THE MICHAEL DUNN PROJECT – Bridge Across The Years (Album Review)

Pinterest LinkedIn Tumblr +

Sometimes you need to dig deep to find unexpected gems. For fans of classic rock stemming from the heyday of the 70s (think Zep, Blue Öyster Cult, Rush), The Michael Dunn Project has unearthed a very enjoyable collection of nuggets. As the project’s namesake, Dunn has spent a good chunk of time in the music industry but hadn’t gotten around to releasing his own material. Until now. These kinds of albums can really pay off, benefitting from a musician’s lifetime of experiences which have been coalescing over decades until they finally release a salvo of well-curated inspiration. Whether “Bridge Across the Years” is a one-time bucket list project that Dunn finally got around to, or the start of a new recording career, the material herein makes for great listening, especially for the classic rock aficionado. 

As the album cover makes clear, Dunn’s instrument of choice is the six-string Les Paul but this is no guitar hero shredding fest solo affair. Rather, Dunn goes for the ensemble approach where he is one member of the band and the focus is on solid rock songs. He’s enlisted talented musicians and singers to pull off his vision but a particular strength lies in the production and mix which ensures that every song sounds great. The source inspiration may be decades old but the engineering benefits from a modern yet organic sheen. 

“I Draw The Line” is a strong opener, a solid rocker propelled forward by David Anania’s drum kit and Ginger Pimentel on the bass. Lead vocals for most of the album are satisfyingly delivered by Diego Viramontes who embodies the spirit of this genre. Dunn’s guitar sounds great, especially on his unhurried but effective lead playing which dominates the latter portion of the song. “Turn Of the Cards” follows with a stimulating use of strings to accentuate the chords in this tale of the role of lady luck plays in determining who gets the big breaks in the music biz. Featuring a great guitar solo break section, Dunn once again ends up building the energy toward the second half of the song to great effect. 

“Bridge Across The Years” Artwork

The album takes a detour with “Let Me Be”, which turns out to be a mixed blessing. On one hand, it’s one of the most satisfying songs on the album, but it’s also the only track to feature George T. Montebruno’s excellent lead vocals, in addition to being drenched in Andy Tillison’s Hammond organ playing. Both of those elements stand out positively, but they are so distinct from the rest of the material that it feels like this song belongs on a different album. Maybe if Dunn had done a full album with Viramontes at the mic and then featured Montebruno as his singer on a follow-up album, these two worlds could have coexisted more solidly in their own right. No matter, it’s a winning track, with the pulsing rhythm section holding down the groove like a seasoned jam band. 

“Tomorrow Is Today” benefits from the fluid violin playing of Joe Deninzon, who ultimately turns out a scorching solo that fits in perfectly with this rock context. It speaks to Dunn’s dedication to the ensemble approach, allowing others to shine instead of making this a guitar-heavy recording. Still, he does let the strings fly on “Another Day In The Modern World” amidst the surrounding drum hits of Eliot Doyle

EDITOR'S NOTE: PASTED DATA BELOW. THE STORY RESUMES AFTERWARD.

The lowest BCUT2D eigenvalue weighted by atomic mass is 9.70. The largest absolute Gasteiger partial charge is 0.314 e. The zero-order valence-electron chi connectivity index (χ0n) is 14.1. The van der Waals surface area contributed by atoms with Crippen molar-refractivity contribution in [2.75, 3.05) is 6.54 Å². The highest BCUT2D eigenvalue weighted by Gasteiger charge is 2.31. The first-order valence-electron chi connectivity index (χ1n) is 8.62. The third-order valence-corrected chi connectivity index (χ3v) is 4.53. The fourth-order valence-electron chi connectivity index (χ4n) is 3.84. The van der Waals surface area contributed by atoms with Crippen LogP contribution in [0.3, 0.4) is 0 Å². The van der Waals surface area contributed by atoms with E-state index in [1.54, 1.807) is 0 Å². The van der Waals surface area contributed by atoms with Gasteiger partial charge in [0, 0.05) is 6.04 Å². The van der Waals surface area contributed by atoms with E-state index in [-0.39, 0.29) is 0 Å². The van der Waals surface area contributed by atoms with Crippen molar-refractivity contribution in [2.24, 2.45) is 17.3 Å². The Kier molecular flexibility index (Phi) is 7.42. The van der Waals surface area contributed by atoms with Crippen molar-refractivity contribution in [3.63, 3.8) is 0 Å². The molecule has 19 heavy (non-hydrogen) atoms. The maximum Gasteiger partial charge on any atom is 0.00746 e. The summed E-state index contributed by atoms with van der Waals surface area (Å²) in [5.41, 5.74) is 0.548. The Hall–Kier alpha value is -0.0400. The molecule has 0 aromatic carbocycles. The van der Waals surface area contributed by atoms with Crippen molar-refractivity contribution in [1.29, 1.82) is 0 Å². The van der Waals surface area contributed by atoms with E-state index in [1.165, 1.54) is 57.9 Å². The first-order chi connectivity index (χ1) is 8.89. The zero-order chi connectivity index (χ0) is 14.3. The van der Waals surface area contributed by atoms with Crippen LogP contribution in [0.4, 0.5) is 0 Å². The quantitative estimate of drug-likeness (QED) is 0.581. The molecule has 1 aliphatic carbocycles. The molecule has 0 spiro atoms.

The centerpiece of the album unquestionably is the 11-minute closing title track, broken into three sections, which edges more towards progressive rock territory. There’s more than a little of “The Battle of Evermore” in the opening section “The Child”, its chiming acoustic guitar ringing out an epic vibe as Viramontes sings over top and eventually Amanda Lehmann brings in her complimentary vocals. “Metamorphosis” is generously spacious as we hang out in the acoustic vibe, the alchemy of this transformation requiring time to take hold. Finally, the metamorphosis is complete and we rock out for the final stretch into a carpe diem-styled anthem with Tillison getting to bring a little more Hammond to the proceedings. 

In summary, “Bridge Across The Years” is a rewarding collection of songs that proves Dunn can ably succeed in this terrain. If he’s got more songs up his sleeve which have been gestating over the decades, look for a burgeoning new career to come forth.

Released By: Independent
Release Date: May 26th, 2023
Genre: Classic Rock / Prog Rock


  • Michael Dunn / Guitars on all tracks
  • Joe Alvaro / Bass on 3, 4, 5, 6
  • David Anania / Drums on 1, 2
  • Joe Deninzon / Violin on 4
  • Eliot Doyle / Drums on 3, 4, 5, 6
  • Marc Gladstone / Keyboards on 1, 2, 6
  • Doug Gorkoff / Cello on 2
  • Amanda Lehman / Backing vocals on 4, 6
  • Finn Manniche / Cello on 2
  • George T. Montebruno / Vocals on 3
  • Ginger Pimentel / Bass on 1
  • Ken ‘Spider’ Sinnaeve / Bass on 2
  • Catherine St. Germain / Vocals on 6
  • Andy Tillison / Hammond Organ on 3, 6
  • Diego Viramontes / Vocals on 2, 4, 5, 6
  • Cameron Wilson / Violin on 2
  • Michael Kraushaar / Timpani on 6

“Bridge Across The Years” track-listing:

  1. Draw The Line
  2. Turn Of The Cards
  3. Let Me Be
  4. Tomorrow Is Today
  5. Another Day In The Modern World
  6. Bridge Across The Years
    • The Child
    • Metamorphosis (Instrumental)
    • Can’t Stop Me Now (The Rising)

Order “Bridge Across The Years” HERE.

8.6 Excellent

For fans of classic rock, take a chance on this new name who knows his way around making a song sound great. Having been “in the business” for decades, albeit behind the scenes, Michael Dunn comes to the fore with a skilled band and vocalists to deliver a very satisfying collection of songs. He both proves that it’s never too late, and that sometimes seasoned experience can pay off just as much youthful exuberance. 

  • Songwriting 8
  • Musicianship 9
  • Originality 8
  • Production 9.5

Comments are closed.

error: This content is copyrighted!